Authorial Intent

minnow at belfry.org.uk minnow at belfry.org.uk
Wed Jul 16 08:14:13 EDT 2003


>On Tue, 15 Jul 2003 10:04:19 +0100, Charles Butler wrote:
>
>>My curiousity duly piqued, I looked at the essay on CL and TotS to see if it
>>made any claims about DWJ's intention - rather than simply noting
>>similarities between the texts. (Actually, it deal with Witch Week and TotS
>>as well, and is just part of a longer essay mainly devoted to comparing DWJ
>>and JKR -another tricky question of 'influence', which we can steer clear of
>>for now!) Mostly it contents itself with noting similarities, but once or
>>twice seems to go a bit further. DWJ - not just her text - is said to 'draw
>>on... the psychological thriller, as exemplified by TofS'.

That doesn't necessarily say she drew on TotS, it says she drew on the type
of thriller of which TotS is an example.  That might pass without comment
(using the tropes of a genre is not the same as plagiarising from a single
book, after all), but

"*Charmed Life* can be read as a much more profound and serious rewriting
of *The Turn of the Screw*".
"Miss Hodge in *Witch Week* appears to be a caricature of James's governess."
"Chrestomanci Castle is no playground for children but an agent of adult
repression.  Jones connects it to Bly..."

all seem to me to imply knowledge on DWJ's part of the content of TotS: I
don't see how one can rewrite or caricature something of which one is
ignorant, nor connect something to a place one didn't know existed.

>I sometimes wonder if such attributions aren't unconscious, especially if
>the rest of the text is very careful not to draw conclusions.  I'm thinking
>of how tedious it is sometimes when you seem to be writing the same phrase
>over and over again, and varying it just a little is such a relief!  But you
>could just as easily say DWJ *seems to* draw on etc. and cover your heinie
>that way.

Or that she and James have a similar body of material from which they have
both drawn.  That's *always* safe, there are archetypes to point to if all
else fails...

>At any rate, I can't see making the assumption that an author has read/been
>influenced by a particular work if you don't know that fact for certain.

It does seem careless.  It's also rather insulting, isn't it?

>And as you point out in the part I snipped, not making that assumption would
>have to change the whole tenor of the essay.

Well, of that bit of it, but not irrevocably.  It would be easy enough to
make it clear that one was talking about types that were *also* in TotS
rather than *originally* in it, and that way one is in the clear, and can
say pretty-much the same things in much the same way to make the points
being made.

The mirrors/seeing a face at the window business, for instance, certainly
isn't unique nor original to James.  Examples can be found all over the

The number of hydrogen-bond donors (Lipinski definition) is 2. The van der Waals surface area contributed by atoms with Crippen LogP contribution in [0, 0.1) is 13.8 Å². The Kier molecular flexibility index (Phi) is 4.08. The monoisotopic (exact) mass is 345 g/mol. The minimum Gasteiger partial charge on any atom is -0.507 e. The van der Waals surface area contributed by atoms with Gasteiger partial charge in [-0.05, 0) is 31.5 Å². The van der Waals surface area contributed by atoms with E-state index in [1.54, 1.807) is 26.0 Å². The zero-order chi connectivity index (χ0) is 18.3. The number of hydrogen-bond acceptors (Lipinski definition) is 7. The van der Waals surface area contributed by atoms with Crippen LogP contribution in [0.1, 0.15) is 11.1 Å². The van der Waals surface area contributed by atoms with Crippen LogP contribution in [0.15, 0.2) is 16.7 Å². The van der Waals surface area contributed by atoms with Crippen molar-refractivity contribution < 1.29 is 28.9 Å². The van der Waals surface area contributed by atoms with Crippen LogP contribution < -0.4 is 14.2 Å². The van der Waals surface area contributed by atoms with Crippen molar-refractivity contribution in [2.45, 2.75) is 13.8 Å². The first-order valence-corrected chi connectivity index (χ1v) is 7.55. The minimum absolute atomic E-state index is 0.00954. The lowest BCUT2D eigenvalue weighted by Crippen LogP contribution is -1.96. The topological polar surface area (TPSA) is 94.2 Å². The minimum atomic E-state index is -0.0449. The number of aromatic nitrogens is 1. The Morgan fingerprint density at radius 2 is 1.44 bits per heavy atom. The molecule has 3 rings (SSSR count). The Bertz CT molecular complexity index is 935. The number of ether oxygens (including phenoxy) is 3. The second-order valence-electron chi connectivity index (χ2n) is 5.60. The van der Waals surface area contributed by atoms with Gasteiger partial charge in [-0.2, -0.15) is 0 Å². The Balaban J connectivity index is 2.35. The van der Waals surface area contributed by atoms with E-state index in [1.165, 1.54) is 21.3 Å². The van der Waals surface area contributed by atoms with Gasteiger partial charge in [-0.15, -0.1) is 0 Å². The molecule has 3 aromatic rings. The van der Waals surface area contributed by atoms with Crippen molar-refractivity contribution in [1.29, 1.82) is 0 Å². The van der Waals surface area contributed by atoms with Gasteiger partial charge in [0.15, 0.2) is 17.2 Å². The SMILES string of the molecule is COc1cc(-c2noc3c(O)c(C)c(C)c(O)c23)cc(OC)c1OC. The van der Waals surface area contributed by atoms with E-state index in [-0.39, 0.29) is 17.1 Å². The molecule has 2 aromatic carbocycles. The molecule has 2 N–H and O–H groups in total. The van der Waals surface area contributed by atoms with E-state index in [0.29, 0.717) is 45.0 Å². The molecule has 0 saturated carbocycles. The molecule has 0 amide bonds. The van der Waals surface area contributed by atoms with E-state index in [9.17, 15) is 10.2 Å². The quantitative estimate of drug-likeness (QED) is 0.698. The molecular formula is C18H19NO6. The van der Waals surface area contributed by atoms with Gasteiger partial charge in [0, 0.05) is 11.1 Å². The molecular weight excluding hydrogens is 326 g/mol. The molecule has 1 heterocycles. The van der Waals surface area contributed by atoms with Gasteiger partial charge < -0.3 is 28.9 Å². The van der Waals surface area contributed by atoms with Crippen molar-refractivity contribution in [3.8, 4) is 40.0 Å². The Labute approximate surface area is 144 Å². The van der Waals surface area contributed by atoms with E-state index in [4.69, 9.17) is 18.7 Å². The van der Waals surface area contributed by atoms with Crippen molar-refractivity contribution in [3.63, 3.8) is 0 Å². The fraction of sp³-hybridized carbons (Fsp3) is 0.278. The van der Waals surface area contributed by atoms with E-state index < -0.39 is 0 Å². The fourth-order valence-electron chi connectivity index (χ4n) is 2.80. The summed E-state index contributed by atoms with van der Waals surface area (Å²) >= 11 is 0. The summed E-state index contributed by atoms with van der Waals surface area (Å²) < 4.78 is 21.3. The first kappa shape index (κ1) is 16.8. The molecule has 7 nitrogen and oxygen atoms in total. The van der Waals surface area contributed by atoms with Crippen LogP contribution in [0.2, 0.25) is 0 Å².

place, so the point could be made that DWJ is making use of a particular
collection of tropes without suggesting that she is plagiarising James --
which is what it amounts to, really, if one says that an author has lifted
ideas wholesale from another author.  And anyway, why James?  There are
mirrors all over fiction, and in many cases they are Significant, as are
faces at the window, and loony or nasty governesses and female
school-teachers (the female characters in Jones' work isn't a governess
anyway, after all!) and child-unfriendly dwellings.

I would suggest that the text is being made to fit the argument rather than
the argument built from the text.  And that is my objection to a lot of
critical work, as I may have intimated a couple of times before.  From the
same collection of essays I look at another section of text, which to *me*
says in effect "I (the writer of the essay) am interested in the theme of
Orphans And A Search For Parental Authority.  I see all or at least some or
at least one or two of this author's works as being about Orphans And A
Search For Parental Authority.  To blazes with the fact that the
protagonist in one of the two texts I'm specifically discussing is not an
orphan, I'll get round that by saying 'although not technically an orphan,
Vivian is separated from her parents'," [like the characters in a high
proportion of books for children, because parents are a nuisance and get in
the way of the adventure by insisting on prep and bedtime and things],"and
I will assert that a man of 26 who has left home" [if he hadn't I suppose
it'd be oedipal!] "in the other text is an orphan *even though it states in
the text that he spends Christmas with his mother*".  Pah!

Sloppy.  Careless.  *Unnecessary*.    If one wants to discuss the theme of
the Orphan Searching For Parental Authority, why not at least choose
examples of orphans rather than examples of people who are *not* orphans?

Minnow


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